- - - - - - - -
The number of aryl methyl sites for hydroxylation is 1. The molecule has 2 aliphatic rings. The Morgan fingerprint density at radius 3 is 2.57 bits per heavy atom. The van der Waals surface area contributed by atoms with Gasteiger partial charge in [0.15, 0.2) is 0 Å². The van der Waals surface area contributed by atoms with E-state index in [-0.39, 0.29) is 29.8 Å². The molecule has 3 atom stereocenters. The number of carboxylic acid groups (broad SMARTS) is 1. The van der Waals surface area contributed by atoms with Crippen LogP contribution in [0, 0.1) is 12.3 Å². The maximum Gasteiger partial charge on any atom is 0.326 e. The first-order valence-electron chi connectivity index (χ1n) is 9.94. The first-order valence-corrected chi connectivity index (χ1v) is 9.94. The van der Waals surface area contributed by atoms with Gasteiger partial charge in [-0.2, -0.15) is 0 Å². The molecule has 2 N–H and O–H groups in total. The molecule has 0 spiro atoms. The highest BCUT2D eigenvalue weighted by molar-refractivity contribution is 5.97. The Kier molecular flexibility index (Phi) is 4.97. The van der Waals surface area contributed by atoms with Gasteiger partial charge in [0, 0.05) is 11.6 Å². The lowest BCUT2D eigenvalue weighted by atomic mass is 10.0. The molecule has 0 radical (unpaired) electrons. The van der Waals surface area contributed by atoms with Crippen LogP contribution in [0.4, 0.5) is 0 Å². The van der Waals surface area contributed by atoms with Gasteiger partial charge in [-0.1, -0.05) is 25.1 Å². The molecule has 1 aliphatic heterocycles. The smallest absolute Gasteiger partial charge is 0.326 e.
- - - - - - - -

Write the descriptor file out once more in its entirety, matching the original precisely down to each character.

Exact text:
The number of aryl methyl sites for hydroxylation is 1. The molecule has 2 aliphatic rings. The Morgan fingerprint density at radius 3 is 2.57 bits per heavy atom. The van der Waals surface area contributed by atoms with Gasteiger partial charge in [0.15, 0.2) is 0 Å². The van der Waals surface area contributed by atoms with E-state index in [-0.39, 0.29) is 29.8 Å². The molecule has 3 atom stereocenters. The number of carboxylic acid groups (broad SMARTS) is 1. The van der Waals surface area contributed by atoms with Crippen LogP contribution in [0, 0.1) is 12.3 Å². The maximum Gasteiger partial charge on any atom is 0.326 e. The first-order valence-electron chi connectivity index (χ1n) is 9.94. The first-order valence-corrected chi connectivity index (χ1v) is 9.94. The van der Waals surface area contributed by atoms with Gasteiger partial charge in [-0.2, -0.15) is 0 Å². The molecule has 2 N–H and O–H groups in total. The molecule has 0 spiro atoms. The highest BCUT2D eigenvalue weighted by molar-refractivity contribution is 5.97. The Kier molecular flexibility index (Phi) is 4.97. The van der Waals surface area contributed by atoms with Gasteiger partial charge in [0, 0.05) is 11.6 Å². The lowest BCUT2D eigenvalue weighted by atomic mass is 10.0. The molecule has 0 radical (unpaired) electrons. The van der Waals surface area contributed by atoms with Crippen LogP contribution in [0.4, 0.5) is 0 Å². The van der Waals surface area contributed by atoms with Gasteiger partial charge in [-0.1, -0.05) is 25.1 Å². The molecule has 1 aliphatic heterocycles. The smallest absolute Gasteiger partial charge is 0.326 e.